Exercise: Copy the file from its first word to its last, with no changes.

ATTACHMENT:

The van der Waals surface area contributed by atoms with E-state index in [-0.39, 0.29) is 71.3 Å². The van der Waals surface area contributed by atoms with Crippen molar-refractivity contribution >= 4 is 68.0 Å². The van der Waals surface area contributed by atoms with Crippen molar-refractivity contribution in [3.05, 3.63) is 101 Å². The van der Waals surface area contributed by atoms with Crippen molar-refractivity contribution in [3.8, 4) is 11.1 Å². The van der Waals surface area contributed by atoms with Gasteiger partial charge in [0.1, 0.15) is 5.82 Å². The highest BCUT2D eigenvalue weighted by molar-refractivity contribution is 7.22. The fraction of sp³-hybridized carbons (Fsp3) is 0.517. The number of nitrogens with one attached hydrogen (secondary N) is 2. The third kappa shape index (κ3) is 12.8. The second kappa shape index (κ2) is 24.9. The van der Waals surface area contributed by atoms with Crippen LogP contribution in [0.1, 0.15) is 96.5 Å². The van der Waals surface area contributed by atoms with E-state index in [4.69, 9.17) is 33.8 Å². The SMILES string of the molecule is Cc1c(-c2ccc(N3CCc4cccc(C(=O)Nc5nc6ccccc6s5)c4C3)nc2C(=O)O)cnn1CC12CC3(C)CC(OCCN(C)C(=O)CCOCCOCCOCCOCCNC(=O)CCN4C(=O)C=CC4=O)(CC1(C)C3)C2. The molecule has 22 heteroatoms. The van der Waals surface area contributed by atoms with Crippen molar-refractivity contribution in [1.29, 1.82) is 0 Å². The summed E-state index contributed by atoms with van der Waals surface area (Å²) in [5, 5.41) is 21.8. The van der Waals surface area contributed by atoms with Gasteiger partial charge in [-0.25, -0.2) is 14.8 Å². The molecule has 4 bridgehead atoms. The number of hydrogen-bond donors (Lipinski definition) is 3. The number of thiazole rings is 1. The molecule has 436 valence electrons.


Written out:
The van der Waals surface area contributed by atoms with E-state index in [-0.39, 0.29) is 71.3 Å². The van der Waals surface area contributed by atoms with Crippen molar-refractivity contribution >= 4 is 68.0 Å². The van der Waals surface area contributed by atoms with Crippen molar-refractivity contribution in [3.05, 3.63) is 101 Å². The van der Waals surface area contributed by atoms with Crippen molar-refractivity contribution in [3.8, 4) is 11.1 Å². The van der Waals surface area contributed by atoms with Gasteiger partial charge in [0.1, 0.15) is 5.82 Å². The highest BCUT2D eigenvalue weighted by molar-refractivity contribution is 7.22. The fraction of sp³-hybridized carbons (Fsp3) is 0.517. The number of nitrogens with one attached hydrogen (secondary N) is 2. The third kappa shape index (κ3) is 12.8. The second kappa shape index (κ2) is 24.9. The van der Waals surface area contributed by atoms with Crippen LogP contribution in [0.1, 0.15) is 96.5 Å². The van der Waals surface area contributed by atoms with E-state index in [4.69, 9.17) is 33.8 Å². The SMILES string of the molecule is Cc1c(-c2ccc(N3CCc4cccc(C(=O)Nc5nc6ccccc6s5)c4C3)nc2C(=O)O)cnn1CC12CC3(C)CC(OCCN(C)C(=O)CCOCCOCCOCCOCCNC(=O)CCN4C(=O)C=CC4=O)(CC1(C)C3)C2. The molecule has 22 heteroatoms. The van der Waals surface area contributed by atoms with Crippen molar-refractivity contribution in [1.29, 1.82) is 0 Å². The summed E-state index contributed by atoms with van der Waals surface area (Å²) in [5, 5.41) is 21.8. The van der Waals surface area contributed by atoms with Gasteiger partial charge in [-0.25, -0.2) is 14.8 Å². The molecule has 4 bridgehead atoms. The number of hydrogen-bond donors (Lipinski definition) is 3. The number of thiazole rings is 1. The molecule has 436 valence electrons.